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Review: Mill's Tavern

An elegant prix fixe experience
By JOHNETTE RODRIGUEZ  |  February 27, 2012

BIG FORK And a big welcome at Mill’s Tavern.

When a restaurant has survived eight-plus years on the Providence scene, you know it must be doing something (or several things) right. And when you realize that they have a dynamite three-course prix fixe menu at Mill's Tavern, it's time to check it out. That was our thinking, and perhaps that of many other diners who filled the 160-seat restaurant on a recent Sunday evening.

The elegance of the décor (by Kim Nathanson D'Oliveira) is matched by the careful service of the waitstaff and the delicate balance of ingredients in the culinary creations. The space itself is high-ceilinged, with tall windows along the front and lots of dark wood, globed chandeliers, and wide plank floors. There's a view into the kitchen, fully equipped with a wood-burning oven, wood rotisserie, and a wood grill — those three, plus pantry and stove, define the menu categories for starters and entreés.

Mill’s Tavern offers dishes that celebrate local and seasonal ingredients. Among the starters are a three-squash soup (butternut, acorn, and spaghetti); a grilled pizza with broccoli rabe; grilled littlenecks with a Narragansett lager broth; and Point Judith calamari.

On the night we were there, with another couple, the $29.95 prix fixe menu offered us the calamari, wood-roasted shrimp Kataifi, and "fresh seasonal lettuce" with a Meyer lemon-chestnut honey vinaigrette. Two of us had the latter, which was Bibb and Romaine leaves, quite satisfying with that dressing. One friend had the calamari, which was good, with a bit of fried leeks and olives in an ouzo-blood-orange vinaigrette, though I wouldn't pronounce it as a definitive calamari preparation.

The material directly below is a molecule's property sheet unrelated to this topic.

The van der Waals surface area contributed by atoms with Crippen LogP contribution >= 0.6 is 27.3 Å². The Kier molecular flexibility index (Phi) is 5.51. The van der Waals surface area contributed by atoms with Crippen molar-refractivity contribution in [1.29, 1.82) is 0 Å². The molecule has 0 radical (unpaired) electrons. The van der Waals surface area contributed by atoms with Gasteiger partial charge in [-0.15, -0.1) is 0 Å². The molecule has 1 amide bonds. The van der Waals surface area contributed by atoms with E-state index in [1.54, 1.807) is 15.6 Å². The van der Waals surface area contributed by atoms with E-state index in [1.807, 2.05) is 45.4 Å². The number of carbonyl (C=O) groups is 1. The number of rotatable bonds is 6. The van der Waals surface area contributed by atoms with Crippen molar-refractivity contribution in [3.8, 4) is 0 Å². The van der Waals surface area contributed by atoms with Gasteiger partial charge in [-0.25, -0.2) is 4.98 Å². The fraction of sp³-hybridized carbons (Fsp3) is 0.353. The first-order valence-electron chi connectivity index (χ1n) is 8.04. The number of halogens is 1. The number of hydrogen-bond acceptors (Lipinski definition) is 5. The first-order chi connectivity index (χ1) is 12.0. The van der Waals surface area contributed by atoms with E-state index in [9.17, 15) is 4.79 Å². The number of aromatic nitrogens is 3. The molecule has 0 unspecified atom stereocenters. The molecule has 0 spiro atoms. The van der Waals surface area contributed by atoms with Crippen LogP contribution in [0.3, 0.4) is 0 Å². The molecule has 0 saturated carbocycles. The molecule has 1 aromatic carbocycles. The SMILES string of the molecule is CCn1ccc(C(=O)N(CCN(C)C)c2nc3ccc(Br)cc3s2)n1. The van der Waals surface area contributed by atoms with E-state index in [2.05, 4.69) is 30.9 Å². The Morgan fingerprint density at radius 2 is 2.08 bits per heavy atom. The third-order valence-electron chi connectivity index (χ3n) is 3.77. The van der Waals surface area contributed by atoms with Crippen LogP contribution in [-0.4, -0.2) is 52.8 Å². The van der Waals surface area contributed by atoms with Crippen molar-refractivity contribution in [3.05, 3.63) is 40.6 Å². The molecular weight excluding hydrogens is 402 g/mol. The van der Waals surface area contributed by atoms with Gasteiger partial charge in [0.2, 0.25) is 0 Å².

Bill had the shrimp, coated with crushed phyllo leaves (thus, the Kataifi), with a bit of mache greens and a cherry pepper "duckonnaise" for dipping (homemade mayo with a bit of duck fat). He loves anything shrimp; that plus the crunchy coating plus the sauce made him a very happy camper.

Moving into the entreés, we again had our choice of three: a cassoulet of Tarbais beans; a grilled flat iron steak; or pan-seared day boat scallops. These have all appeared on the restaurant's regular menu, when available. Our two friends both chose the meatless bean dish; Bill had the steak, and I the scallops.

Tarbais beans are a larger cannelini-type bean, developed in a French village and used, traditionally, in the French casserole called cassoulet. There were several problems with this dish, however. The beans were not cooked long enough to soften them and, to me, they're not palatable when you almost need a knife to cut them. Vegetarians aren't looking for that kind of meat substitute.

The bigger problem was that, though the beans were served with roasted veggies, olives, and winter greens, those friends were in sparse attendance, and they forgot to bring their buddies, the herbs, along. The beans were not very flavorful.

Bill fared much better with his steak, once again hitting high points for him, with fried plantains and a corn and smoked tomato salsa to accompany the meat, which was in a chipotle marinade. The lack of commentary from that side of the table said it all. My seared scallops were also delicious, sparked by saffron parsnip puree and sautéed greens.

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